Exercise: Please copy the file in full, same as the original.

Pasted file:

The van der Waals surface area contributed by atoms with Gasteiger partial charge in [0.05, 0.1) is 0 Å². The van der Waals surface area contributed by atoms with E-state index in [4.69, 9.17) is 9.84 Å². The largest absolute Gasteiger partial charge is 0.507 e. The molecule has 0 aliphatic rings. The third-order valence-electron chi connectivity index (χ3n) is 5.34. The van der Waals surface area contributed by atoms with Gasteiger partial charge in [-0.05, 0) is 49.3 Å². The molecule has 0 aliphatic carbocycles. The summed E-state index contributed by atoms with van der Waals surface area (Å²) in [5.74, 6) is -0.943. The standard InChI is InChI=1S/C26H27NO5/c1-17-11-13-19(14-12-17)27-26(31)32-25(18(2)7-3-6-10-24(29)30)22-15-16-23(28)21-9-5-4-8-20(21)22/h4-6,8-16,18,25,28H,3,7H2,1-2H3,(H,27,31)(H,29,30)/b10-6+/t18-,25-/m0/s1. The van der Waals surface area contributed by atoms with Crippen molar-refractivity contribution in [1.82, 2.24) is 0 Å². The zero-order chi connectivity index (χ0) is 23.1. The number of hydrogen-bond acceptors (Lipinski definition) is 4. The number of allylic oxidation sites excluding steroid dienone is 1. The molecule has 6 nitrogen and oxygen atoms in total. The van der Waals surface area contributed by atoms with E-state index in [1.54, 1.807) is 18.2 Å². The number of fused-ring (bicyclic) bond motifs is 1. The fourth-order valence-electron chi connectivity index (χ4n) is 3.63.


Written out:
The van der Waals surface area contributed by atoms with Gasteiger partial charge in [0.05, 0.1) is 0 Å². The van der Waals surface area contributed by atoms with E-state index in [4.69, 9.17) is 9.84 Å². The largest absolute Gasteiger partial charge is 0.507 e. The molecule has 0 aliphatic rings. The third-order valence-electron chi connectivity index (χ3n) is 5.34. The van der Waals surface area contributed by atoms with Gasteiger partial charge in [-0.05, 0) is 49.3 Å². The molecule has 0 aliphatic carbocycles. The summed E-state index contributed by atoms with van der Waals surface area (Å²) in [5.74, 6) is -0.943. The standard InChI is InChI=1S/C26H27NO5/c1-17-11-13-19(14-12-17)27-26(31)32-25(18(2)7-3-6-10-24(29)30)22-15-16-23(28)21-9-5-4-8-20(21)22/h4-6,8-16,18,25,28H,3,7H2,1-2H3,(H,27,31)(H,29,30)/b10-6+/t18-,25-/m0/s1. The van der Waals surface area contributed by atoms with Crippen molar-refractivity contribution in [1.82, 2.24) is 0 Å². The zero-order chi connectivity index (χ0) is 23.1. The number of hydrogen-bond acceptors (Lipinski definition) is 4. The number of allylic oxidation sites excluding steroid dienone is 1. The molecule has 6 nitrogen and oxygen atoms in total. The van der Waals surface area contributed by atoms with E-state index in [1.54, 1.807) is 18.2 Å². The number of fused-ring (bicyclic) bond motifs is 1. The fourth-order valence-electron chi connectivity index (χ4n) is 3.63.